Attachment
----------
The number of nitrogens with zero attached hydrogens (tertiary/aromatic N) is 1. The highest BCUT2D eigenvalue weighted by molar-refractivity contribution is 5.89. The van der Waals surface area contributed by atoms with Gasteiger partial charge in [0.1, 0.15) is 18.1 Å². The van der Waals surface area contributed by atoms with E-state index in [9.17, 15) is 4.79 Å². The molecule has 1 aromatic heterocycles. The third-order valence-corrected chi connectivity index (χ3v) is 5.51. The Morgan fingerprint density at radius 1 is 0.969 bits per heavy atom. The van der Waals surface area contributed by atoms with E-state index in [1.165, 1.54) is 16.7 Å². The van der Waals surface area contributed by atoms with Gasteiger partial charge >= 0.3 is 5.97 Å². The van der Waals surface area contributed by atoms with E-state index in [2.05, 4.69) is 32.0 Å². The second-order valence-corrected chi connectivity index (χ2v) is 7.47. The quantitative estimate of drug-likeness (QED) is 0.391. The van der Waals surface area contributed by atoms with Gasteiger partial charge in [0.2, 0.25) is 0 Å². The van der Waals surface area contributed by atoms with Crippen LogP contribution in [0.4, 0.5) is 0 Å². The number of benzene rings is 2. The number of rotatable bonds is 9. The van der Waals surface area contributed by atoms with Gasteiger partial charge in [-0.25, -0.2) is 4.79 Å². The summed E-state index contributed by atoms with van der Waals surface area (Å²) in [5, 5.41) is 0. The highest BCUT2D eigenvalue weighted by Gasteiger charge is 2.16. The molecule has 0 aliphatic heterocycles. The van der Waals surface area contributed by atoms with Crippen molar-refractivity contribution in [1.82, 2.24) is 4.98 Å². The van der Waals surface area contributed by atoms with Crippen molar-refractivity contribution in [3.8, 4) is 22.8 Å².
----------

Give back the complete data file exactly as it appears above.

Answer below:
The number of nitrogens with zero attached hydrogens (tertiary/aromatic N) is 1. The highest BCUT2D eigenvalue weighted by molar-refractivity contribution is 5.89. The van der Waals surface area contributed by atoms with Gasteiger partial charge in [0.1, 0.15) is 18.1 Å². The van der Waals surface area contributed by atoms with E-state index in [9.17, 15) is 4.79 Å². The molecule has 1 aromatic heterocycles. The third-order valence-corrected chi connectivity index (χ3v) is 5.51. The Morgan fingerprint density at radius 1 is 0.969 bits per heavy atom. The van der Waals surface area contributed by atoms with E-state index in [1.165, 1.54) is 16.7 Å². The van der Waals surface area contributed by atoms with Gasteiger partial charge >= 0.3 is 5.97 Å². The van der Waals surface area contributed by atoms with E-state index in [2.05, 4.69) is 32.0 Å². The second-order valence-corrected chi connectivity index (χ2v) is 7.47. The quantitative estimate of drug-likeness (QED) is 0.391. The van der Waals surface area contributed by atoms with Gasteiger partial charge in [0.2, 0.25) is 0 Å². The van der Waals surface area contributed by atoms with Crippen LogP contribution in [0.4, 0.5) is 0 Å². The number of benzene rings is 2. The number of rotatable bonds is 9. The van der Waals surface area contributed by atoms with Gasteiger partial charge in [-0.25, -0.2) is 4.79 Å². The summed E-state index contributed by atoms with van der Waals surface area (Å²) in [5, 5.41) is 0. The highest BCUT2D eigenvalue weighted by Gasteiger charge is 2.16. The molecule has 0 aliphatic heterocycles. The van der Waals surface area contributed by atoms with Crippen molar-refractivity contribution in [1.82, 2.24) is 4.98 Å². The van der Waals surface area contributed by atoms with Crippen molar-refractivity contribution in [3.8, 4) is 22.8 Å².